South Korea passes dog meat ban

Getty Images
Like Love Haha Wow Sad Angry

“Do you eat dog?”

It is among the most controversial questions a foreigner can ask in South Korea – although the reaction and answer often depends on the age of the person asked.
“It’s so tiring, I always have to clarify that I have never eaten it. Canine dishes are mostly for the elderly in South Korea, but foreigners often generalise the practice,” says Park Eun-kyoung, a consultant in her 30s currently working in Germany, who admits to finding the question offensive at times.
“It carries a negative connotation, implying that Koreans eat something highly inappropriate and this culture is barbaric.”
But the days of fielding questions like these look numbered: earlier this week, South Korea’s government passed a new law to ban the breeding, butchering, distribution and sale of dogs for meat by 2027.

It will effectively end a centuries-old practice. Historically, cows were highly valued and, explains Dr Joo Young-ha, an anthropology professor at the Graduate School of Korean Studies, they were so prized a government permit had to be obtained to slaughter them up until the late 19th Century.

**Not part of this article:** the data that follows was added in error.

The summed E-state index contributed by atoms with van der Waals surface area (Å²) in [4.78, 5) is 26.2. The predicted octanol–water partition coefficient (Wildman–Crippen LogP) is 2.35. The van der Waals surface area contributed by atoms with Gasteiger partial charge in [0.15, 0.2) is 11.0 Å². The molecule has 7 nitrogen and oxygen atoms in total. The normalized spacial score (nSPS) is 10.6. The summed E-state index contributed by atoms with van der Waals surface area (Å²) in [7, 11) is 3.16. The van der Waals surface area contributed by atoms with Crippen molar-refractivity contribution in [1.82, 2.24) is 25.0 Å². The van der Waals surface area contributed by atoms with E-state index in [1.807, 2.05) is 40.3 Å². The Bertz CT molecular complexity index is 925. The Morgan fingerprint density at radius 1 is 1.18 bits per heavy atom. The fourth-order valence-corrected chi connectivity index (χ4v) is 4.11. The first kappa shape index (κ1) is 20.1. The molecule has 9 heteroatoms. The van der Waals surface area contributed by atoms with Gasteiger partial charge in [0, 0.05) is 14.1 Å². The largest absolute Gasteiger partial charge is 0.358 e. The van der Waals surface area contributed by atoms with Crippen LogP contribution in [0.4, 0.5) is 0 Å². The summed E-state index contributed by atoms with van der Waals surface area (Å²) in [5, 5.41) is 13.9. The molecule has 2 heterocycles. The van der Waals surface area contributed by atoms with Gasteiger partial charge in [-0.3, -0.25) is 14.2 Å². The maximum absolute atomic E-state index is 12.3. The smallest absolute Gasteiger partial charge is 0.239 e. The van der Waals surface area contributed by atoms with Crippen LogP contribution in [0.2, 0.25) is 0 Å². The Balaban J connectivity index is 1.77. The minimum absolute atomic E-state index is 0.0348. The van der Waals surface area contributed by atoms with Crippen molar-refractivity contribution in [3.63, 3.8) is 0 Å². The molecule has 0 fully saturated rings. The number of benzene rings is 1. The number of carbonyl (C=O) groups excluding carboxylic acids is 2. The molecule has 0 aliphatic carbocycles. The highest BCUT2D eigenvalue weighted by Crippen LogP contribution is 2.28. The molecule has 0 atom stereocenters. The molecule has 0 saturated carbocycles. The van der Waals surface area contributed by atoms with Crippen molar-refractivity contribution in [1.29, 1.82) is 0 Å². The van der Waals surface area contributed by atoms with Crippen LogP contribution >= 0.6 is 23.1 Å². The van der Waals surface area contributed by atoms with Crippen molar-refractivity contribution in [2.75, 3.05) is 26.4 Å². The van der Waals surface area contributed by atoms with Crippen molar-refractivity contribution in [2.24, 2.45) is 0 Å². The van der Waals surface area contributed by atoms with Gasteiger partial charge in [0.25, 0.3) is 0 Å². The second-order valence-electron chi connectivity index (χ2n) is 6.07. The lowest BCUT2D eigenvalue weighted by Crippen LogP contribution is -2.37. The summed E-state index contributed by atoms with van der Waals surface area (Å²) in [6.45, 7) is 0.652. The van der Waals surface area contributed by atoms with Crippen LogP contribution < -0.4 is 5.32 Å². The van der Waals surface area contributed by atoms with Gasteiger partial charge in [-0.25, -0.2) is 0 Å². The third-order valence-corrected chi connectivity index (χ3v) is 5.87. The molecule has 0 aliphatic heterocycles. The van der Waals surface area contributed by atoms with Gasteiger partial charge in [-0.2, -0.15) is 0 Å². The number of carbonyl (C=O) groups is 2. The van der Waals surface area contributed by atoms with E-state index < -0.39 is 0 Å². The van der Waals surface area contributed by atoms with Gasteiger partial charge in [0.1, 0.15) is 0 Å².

And so, other protein sources were needed. For those living in the Korean peninsula, dog meat was one of the best options, enjoyed by people across the class spectrum, although there were always those who avoided it.

But much like any other meat, well-loved dishes using the product emerged, such as dog meat soup, called “bosintang”, and boiled dog meat slices. Speak to older South Koreans, and many still extoll its virtues as a delicacy which is easy to digest and boosts energy, especially during a hot summer.
So it came as a shock to many during the 1988 Seoul Olympics – at that point, the largest international event South Korea had ever hosted – when criticism of dog meat consumption began hitting the headlines around the world.


What Are Your Thoughts?


Chuck comes from a lineage of journalism. He has written for some of the webs most popular news sites. He enjoys spending time outdoors, bull riding, and collecting old vinyl records. Roll Tide!